Kefalonia has a long history dating back to the ancient times, as it has been inhabited since the Paleolithic Age. This is evident from the various archaeological sites found in many different locations around the island and the exhibits displayed at the Archaeological Museum of Argostoli.
If you are interested in the Greek history and civilization and want to learn firsthand about how Kefalonia progressed from the ancient times until the modern age, spend a few days visiting some of the most important archaeological sites, such as the Mycenaean tombs at Metaxata village, the vaulted tomb in Tzannata as well as the regions of Sami and Krani where there are ruins of the ancient cities.
The Mycenaean tombs are indicative of the architecture and burial customs of the time. Inside the tombs there were unharmed artifacts such as vases and golden pieces of jewellery which were given as gifts to the person who was being buried. All these findings are on display at the Archaeological Museum of Argostoli. The vaulted tomb in Tzannata is one of the most impressive vaulted tombs in Greece.
Ancient Sami and ancient Krani were two of the four most important towns of Kefalonia which formed the “Kefalonian tetrapolis” - in Greek it means the union of four cities. The ruins of ancient Krani are located in a green area near Koutavos lagoon, opposite Argostoli. Some of the findings in the area include a Doric temple of Demeter, the ancient goddess of agriculture. The acropolis of ancient Sami is next to the monastery of Agioi Fanentoi at the foot of Paleokastro hills. Ancient Sami was prosperous and powerful ever since the Paleolithic Age, but there was also significant growth during the Classical and Hellenistic periods because of the trading of timber from Mount Aenos. Both towns were independent and were minting their own currency. Findings in ancient Sami include remains of the 3400 metres long wall and a Roman edifice known as “Rakospito”.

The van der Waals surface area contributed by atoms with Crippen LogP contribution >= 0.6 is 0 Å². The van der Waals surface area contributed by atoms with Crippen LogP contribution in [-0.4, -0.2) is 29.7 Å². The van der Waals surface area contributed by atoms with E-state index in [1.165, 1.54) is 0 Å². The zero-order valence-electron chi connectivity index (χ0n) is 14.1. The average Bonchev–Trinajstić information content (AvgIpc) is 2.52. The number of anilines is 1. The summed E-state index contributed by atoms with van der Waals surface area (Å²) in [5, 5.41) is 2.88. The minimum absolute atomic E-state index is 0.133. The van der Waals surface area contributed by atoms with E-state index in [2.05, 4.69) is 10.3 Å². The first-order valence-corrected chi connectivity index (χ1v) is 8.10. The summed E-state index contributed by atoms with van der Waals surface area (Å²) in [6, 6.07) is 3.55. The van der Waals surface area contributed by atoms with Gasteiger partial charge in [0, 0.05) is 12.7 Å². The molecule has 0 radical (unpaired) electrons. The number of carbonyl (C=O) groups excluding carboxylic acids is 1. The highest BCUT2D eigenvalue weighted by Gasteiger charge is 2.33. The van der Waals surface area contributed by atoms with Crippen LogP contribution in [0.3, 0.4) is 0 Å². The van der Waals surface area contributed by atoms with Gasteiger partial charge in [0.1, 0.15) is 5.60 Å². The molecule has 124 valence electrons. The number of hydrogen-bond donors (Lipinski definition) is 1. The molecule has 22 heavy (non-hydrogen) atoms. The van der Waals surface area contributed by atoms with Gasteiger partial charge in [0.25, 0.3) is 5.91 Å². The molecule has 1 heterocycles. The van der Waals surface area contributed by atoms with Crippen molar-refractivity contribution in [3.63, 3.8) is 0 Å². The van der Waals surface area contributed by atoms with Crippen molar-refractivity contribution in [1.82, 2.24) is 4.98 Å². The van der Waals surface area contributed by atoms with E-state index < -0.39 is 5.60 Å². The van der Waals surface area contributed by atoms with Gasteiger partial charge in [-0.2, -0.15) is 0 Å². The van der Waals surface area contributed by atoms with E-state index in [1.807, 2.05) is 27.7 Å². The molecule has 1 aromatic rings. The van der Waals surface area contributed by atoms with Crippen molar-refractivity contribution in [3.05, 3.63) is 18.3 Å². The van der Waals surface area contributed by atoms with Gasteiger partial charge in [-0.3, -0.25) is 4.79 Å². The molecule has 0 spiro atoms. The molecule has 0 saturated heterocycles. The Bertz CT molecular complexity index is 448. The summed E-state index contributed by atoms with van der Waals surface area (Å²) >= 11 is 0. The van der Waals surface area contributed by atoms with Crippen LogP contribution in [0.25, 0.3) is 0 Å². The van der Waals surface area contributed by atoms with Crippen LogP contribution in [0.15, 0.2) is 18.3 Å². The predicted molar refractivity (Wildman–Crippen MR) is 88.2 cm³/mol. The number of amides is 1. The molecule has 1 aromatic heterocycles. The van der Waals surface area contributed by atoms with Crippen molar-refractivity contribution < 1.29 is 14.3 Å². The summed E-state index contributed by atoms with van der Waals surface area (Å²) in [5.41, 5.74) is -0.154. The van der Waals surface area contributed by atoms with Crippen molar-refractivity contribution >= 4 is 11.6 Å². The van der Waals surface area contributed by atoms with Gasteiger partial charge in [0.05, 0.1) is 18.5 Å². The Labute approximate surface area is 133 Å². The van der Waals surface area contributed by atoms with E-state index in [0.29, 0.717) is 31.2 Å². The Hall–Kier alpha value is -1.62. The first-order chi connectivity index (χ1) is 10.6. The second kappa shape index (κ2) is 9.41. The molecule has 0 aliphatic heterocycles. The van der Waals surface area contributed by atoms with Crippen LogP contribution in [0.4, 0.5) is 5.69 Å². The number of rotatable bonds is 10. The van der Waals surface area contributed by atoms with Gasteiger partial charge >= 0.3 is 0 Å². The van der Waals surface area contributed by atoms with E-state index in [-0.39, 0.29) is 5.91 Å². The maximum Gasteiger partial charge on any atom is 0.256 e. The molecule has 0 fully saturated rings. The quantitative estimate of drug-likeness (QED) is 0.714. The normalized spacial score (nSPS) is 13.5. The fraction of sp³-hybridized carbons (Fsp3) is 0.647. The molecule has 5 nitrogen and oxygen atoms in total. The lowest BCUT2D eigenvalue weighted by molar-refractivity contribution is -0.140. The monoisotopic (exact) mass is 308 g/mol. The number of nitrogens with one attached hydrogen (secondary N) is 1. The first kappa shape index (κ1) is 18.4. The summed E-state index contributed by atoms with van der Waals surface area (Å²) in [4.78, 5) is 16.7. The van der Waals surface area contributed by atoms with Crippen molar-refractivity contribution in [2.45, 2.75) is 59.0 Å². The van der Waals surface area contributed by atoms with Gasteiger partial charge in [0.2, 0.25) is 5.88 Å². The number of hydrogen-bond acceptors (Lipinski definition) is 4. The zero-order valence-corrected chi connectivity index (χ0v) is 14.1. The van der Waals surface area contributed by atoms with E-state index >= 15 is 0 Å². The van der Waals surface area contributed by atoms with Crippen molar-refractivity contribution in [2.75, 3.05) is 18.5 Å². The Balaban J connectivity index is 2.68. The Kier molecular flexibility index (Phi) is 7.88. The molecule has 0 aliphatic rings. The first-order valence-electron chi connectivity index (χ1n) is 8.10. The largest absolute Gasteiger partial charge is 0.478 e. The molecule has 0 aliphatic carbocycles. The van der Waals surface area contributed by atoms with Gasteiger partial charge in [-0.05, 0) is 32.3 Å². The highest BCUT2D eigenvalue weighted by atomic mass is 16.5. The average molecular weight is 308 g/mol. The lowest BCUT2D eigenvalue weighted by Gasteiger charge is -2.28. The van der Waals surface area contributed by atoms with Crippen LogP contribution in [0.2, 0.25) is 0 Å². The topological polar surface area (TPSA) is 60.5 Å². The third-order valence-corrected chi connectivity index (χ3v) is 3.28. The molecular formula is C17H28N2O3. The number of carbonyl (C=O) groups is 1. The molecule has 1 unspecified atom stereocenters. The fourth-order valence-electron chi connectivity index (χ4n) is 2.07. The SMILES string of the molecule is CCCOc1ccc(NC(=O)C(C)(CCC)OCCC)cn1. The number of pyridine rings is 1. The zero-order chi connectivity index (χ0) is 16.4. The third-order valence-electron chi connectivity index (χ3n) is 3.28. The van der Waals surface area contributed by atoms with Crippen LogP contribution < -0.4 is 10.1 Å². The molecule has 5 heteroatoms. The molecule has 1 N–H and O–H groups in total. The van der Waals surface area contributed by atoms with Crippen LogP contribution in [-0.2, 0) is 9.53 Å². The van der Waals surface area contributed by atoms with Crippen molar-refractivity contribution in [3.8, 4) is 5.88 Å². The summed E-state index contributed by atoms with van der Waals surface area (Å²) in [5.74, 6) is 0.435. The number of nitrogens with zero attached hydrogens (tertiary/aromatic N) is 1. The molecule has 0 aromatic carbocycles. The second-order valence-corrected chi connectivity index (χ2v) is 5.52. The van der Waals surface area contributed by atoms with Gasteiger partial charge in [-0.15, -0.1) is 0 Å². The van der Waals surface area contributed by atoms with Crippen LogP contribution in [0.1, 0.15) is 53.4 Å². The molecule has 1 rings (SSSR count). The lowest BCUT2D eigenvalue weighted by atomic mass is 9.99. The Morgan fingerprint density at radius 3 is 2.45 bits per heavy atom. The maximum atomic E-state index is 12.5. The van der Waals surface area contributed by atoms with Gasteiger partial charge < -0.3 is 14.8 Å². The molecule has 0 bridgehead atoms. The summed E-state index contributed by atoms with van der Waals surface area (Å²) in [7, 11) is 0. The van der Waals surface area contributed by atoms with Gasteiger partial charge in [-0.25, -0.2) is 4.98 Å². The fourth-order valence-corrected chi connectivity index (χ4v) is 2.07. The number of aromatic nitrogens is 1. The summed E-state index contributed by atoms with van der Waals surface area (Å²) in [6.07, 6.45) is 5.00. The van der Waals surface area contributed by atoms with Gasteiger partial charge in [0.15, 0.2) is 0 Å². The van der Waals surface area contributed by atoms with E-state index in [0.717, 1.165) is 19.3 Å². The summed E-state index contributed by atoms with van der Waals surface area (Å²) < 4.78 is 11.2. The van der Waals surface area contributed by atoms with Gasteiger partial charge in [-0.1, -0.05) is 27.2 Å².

Other important archaeological sites are the Dracaena cave which was a place of worship in the 6th century BC, the Doric temple in Skala and the Roman mansion in Miammeli, the exquisite mosaic floor of which is exhibited at the Archaeological Museum, the castle in Assos, the temple of Poseidon in Poros and the medieval castle of Agios Georgios in Peratata village.
The Archaeological Museum of Argostoli was founded in 1957 and was fully renovated in 1999. Its collection includes exhibits from the Paleolithic age to the post-Roman era.
In the first room there are Paleolithic stone tools from ancient Sami, from Fiskardo and from Skala. There are also findings from the Neolithic age from Poros, with the most distinctive being a vase dating to 4500 BC.
\rIn the second room there are findings of the Mycenaean period from ancient Krani, findings from the cemetery of Mazarata, the “skifos” (ancient vessel) of the 11th century BC and the “kratiras” (ancient vessel used to drink wine) while in the same room there are the findings from the Mycenaean tombs.
In the third room there are pots from the Classical and Hellenistic times as well as exhibits from the four towns of the “Kefalonian tetrapolis”, three burial columns, sculptures and a part of the mosaic floor of the temple of Poseidon in Lixouri.
Some of the most important exhibits of the museum are the Mycenaean kylix (conical footed cup) , the bronze fibula and the golden necklace with the twisted spirals, all of which date back to the 12th century BC.
For those of you who love archaeology and Greek history but don't have enough time to visit the archaeological sites, you could spend a few hours at the Archaeological Museum of Argostoli where most of the important findings are displayed. Visiting the actual sites, though, will certainly make you feel like you have travelled back in the ancient times!